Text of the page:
A vertically stacked closed low will linger over the Tennessee Valley for much of the period. The surface fronts associated with this rather potent system will be well east of the area by Thursday night, but we will likely see some wrap around moisture as the system meanders over the Tennessee Valley region. Model guidance suggests precipitable water values between 0.6 to 0.85 inches which could support some very isolated shower activity, mainly over northern portions of the CWA. A slight chance of showers is also possible over the Gulf waters and along the immediate coast. Given the overall strength of this system, there will be a rather strong pressure gradient in place which will maintain the breezy conditions through much of the period. Sustained winds will be around 10 to 15 mph inland with winds around 20 to 25 mph along the coast. By Saturday morning, the vertically stacked system starts to lift northeast, causing winds to shift from westerly to more northwesterly. The pressure gradient will also weaken slightly as the low starts to lift and therefore, wind speeds should start to decrease slightly throughout the day Saturday. A chance for isolated to scattered showers remains possible over the Gulf waters early Saturday morning, but activity should diminish throughout the day as northerly flow advects slightly drier air into the region. Dry and cool conditions will prevail into Saturday night.

It will feel like Fall in the short term as a cooler air mass settles into the region. Lows each night are expected to range from the upper 40s inland to the lower to mid 50s along the coast. Daytime highs on Friday will only rise into the upper 50s inland to the mid 60s along the coast. By Saturday afternoon, highs will warm slightly, but only into the lower to mid 60s with 70s along the coast. /14

EXTENDED TERM /Sunday Through Wednesday/...Dry and cool forecast expected through the remainder of the weekend and into early next week.

Northwesterly flow aloft will gradually become zonal as we head into early next week. A surface ridge over the western Gulf slides east across the northern Gulf Coast on Sunday with weak ridging overhead through the early part of the work week. Dry air remains overhead with PWATs (Precipitable Waters) staying well below an inch through at least Monday. A subtle shortwave cruises overhead through the flow aloft Monday night into Tuesday with little fanfare as there is little to no moisture in play during that time. Moisture slowly begins to filter back into the area by the middle part of the week ahead another front. Highs generally remain in the 70s each day through the period. Lows plunge into the upper 40s to low 50s inland each night with slightly warmer temperatures at the beaches. 07/mb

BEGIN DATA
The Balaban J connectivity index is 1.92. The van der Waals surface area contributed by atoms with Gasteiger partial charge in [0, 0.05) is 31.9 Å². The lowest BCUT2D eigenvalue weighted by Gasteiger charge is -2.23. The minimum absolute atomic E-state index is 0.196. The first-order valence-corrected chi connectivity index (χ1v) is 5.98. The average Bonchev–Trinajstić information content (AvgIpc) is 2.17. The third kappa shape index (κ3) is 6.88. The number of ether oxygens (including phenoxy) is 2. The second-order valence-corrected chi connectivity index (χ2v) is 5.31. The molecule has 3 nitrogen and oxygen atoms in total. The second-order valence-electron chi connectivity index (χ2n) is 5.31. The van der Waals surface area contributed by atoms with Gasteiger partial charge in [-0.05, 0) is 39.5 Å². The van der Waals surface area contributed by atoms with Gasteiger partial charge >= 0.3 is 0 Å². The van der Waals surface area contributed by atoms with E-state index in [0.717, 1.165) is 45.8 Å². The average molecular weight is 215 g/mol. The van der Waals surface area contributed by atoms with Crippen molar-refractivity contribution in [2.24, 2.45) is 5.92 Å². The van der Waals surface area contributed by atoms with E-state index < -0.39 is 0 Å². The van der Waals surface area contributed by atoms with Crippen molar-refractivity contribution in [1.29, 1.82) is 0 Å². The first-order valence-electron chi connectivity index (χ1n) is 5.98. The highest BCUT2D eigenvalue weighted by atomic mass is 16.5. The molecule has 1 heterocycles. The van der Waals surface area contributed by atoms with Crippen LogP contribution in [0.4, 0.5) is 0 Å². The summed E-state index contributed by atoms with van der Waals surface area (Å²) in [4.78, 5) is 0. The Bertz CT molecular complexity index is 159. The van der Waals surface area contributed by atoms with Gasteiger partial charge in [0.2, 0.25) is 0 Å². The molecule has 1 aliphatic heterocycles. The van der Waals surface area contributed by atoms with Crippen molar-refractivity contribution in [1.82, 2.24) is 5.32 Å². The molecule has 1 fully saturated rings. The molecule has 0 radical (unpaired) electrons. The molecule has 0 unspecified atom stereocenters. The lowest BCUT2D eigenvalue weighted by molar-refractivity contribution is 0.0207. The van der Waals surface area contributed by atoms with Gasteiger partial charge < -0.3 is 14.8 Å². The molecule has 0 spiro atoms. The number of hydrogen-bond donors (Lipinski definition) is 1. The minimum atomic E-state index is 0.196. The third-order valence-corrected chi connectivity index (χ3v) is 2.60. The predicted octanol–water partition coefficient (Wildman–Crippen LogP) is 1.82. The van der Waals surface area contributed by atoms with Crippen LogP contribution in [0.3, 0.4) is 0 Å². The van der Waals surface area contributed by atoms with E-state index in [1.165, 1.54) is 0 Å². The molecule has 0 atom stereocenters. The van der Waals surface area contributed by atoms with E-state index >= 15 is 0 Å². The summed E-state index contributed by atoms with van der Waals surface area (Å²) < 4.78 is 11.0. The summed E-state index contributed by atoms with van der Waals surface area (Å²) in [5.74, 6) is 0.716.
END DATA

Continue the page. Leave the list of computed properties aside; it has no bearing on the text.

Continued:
Marine
A moderate to strong southeast flow will increase this evening as a strong cold front approaches from the west. A strong southerly flow this evening will gradually become more southwest to west late tonight into Thursday morning as the cold front moves through the marine area. Gale conditions are likely, especially in frequent gusts, over most of the marine area Thursday through Friday afternoon in the wake of the front with strong west to northwest winds expected. The strong northwesterly flow gradually diminishes over the weekend. A Small Craft Advisory is in effect for tonight, Gale Warnings for all Marine areas Thursday through Friday afternoon (may diminish over bays earlier and we will monitor), then Small Craft Advisory gradually ends into the weekend. /12

NOAA Mobile AL Office: Watches - Warnings - Advisories
AL...Wind Advisory from 10pm this evening to 7pm CDT Thursday for ALZ051>060-261>266.

Coastal Flood Advisory from 10pm this evening to 8am CDT Thursday for ALZ263>266.

High Rip Current Risk through late Friday night for ALZ265-266.

High Surf Warning from 10pm this evening to 7pm CDT Friday for ALZ265-266.

FL...Wind Advisory from 10pm this evening to 7pm CDT Thursday for FLZ201>206.

High Rip Current Risk through late Friday night for FLZ202-204- 206.

High Surf Warning from 10pm this evening to 7pm CDT Friday for FLZ202-204-206.

MS...Wind Advisory from 10pm this evening to 7pm CDT Thursday for MSZ067-075-076-078-079.

GM...Small Craft Advisory until 7am CDT Thursday for GMZ630>632-650- 670.

Small Craft Advisory from 4pm Friday to 6pm CDT Saturday for GMZ650-655-670-675.

Gale Warning from 7am Thursday to 4pm CDT Friday for GMZ630>636-650-655-670-675.

Small Craft Advisory until 7am CDT Thursday for GMZ633>636-655- 675.

Small Craft Advisory from 4pm to 7pm CDT Friday for GMZ631-632.